We all need a human touch
I’m learning that some of the of the top websites for youth ministry games and youth group activities aren’t human. They are run by media companies that sell everything from air purifiers to vacation packages. Typically these sites generate traffic by crowd-sourcing their content or outsourcing it to the lowest bidder. They’re not really concerned about quality, they simply want generate traffic.
What makes a website human? Well, humans do. If you click on the “About” page you can find a name, maybe a photo, possibly an email address or a place to post comments. Human websites are powered by people and people have reputations that can be validated. You can have a conversation with a people. Not so much with a not-human website.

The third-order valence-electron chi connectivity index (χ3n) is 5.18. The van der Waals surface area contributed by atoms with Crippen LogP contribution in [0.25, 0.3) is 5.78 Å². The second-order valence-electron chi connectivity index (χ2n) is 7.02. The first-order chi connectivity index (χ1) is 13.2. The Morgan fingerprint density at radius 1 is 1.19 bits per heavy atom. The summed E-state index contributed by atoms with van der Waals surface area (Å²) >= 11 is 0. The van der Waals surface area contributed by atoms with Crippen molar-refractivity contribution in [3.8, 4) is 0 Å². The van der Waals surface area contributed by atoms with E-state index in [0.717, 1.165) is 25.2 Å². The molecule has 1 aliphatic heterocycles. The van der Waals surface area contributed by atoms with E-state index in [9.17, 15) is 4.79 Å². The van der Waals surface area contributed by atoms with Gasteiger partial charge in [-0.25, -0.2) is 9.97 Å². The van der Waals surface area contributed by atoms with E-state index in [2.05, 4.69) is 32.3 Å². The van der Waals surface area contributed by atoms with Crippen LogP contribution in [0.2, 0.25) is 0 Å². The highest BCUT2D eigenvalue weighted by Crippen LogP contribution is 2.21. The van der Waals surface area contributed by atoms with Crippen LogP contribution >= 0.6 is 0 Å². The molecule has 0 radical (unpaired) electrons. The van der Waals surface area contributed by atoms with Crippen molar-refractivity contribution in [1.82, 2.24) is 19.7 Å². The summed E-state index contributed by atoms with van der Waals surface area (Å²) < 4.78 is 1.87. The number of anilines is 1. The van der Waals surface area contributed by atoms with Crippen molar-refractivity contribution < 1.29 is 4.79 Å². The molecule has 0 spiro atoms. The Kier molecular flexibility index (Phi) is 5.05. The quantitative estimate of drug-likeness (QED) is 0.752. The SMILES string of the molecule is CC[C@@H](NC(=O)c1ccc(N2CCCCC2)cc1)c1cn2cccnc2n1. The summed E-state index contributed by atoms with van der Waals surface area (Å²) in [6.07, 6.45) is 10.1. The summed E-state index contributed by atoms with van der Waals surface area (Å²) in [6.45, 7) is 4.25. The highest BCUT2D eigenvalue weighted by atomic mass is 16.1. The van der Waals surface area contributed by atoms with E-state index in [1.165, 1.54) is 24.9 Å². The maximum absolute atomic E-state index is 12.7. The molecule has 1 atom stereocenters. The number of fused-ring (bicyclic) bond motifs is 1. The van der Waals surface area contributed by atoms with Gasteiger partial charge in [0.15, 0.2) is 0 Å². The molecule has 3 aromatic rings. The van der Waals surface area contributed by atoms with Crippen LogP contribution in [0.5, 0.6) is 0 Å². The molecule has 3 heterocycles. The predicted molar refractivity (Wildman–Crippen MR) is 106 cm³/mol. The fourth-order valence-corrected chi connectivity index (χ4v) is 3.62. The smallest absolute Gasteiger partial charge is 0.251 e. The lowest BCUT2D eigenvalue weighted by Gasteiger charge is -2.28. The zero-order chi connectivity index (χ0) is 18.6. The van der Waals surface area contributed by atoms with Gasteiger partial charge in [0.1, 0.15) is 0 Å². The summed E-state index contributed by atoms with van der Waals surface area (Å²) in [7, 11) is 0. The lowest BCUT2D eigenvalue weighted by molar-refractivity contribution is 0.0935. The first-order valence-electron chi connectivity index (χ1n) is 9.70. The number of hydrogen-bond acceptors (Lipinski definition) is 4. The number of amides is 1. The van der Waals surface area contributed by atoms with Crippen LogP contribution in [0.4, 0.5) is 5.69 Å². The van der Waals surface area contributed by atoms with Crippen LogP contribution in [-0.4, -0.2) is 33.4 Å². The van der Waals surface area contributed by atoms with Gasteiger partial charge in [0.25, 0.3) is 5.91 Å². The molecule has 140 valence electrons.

I’m not saying that some of these huge websites are evil. Some of them provide a useful resource by providing a platform for people to share knowledge. But they are a little bit like Starlings, an invasive species that crowd out the natives. When you have a site called Best Bible Games on page 1 in the Google rankings, and it’s run by perfectly decent agnostics who have a swarm of linkbait sites that can elbow their way up in search results, it might mean that people are missing out on real gems like Wayne Rice who don’t make it on the front page of Bing!
Here’s what you can do to help the situation. If you link, try and link to a human. They need all the help that they can get.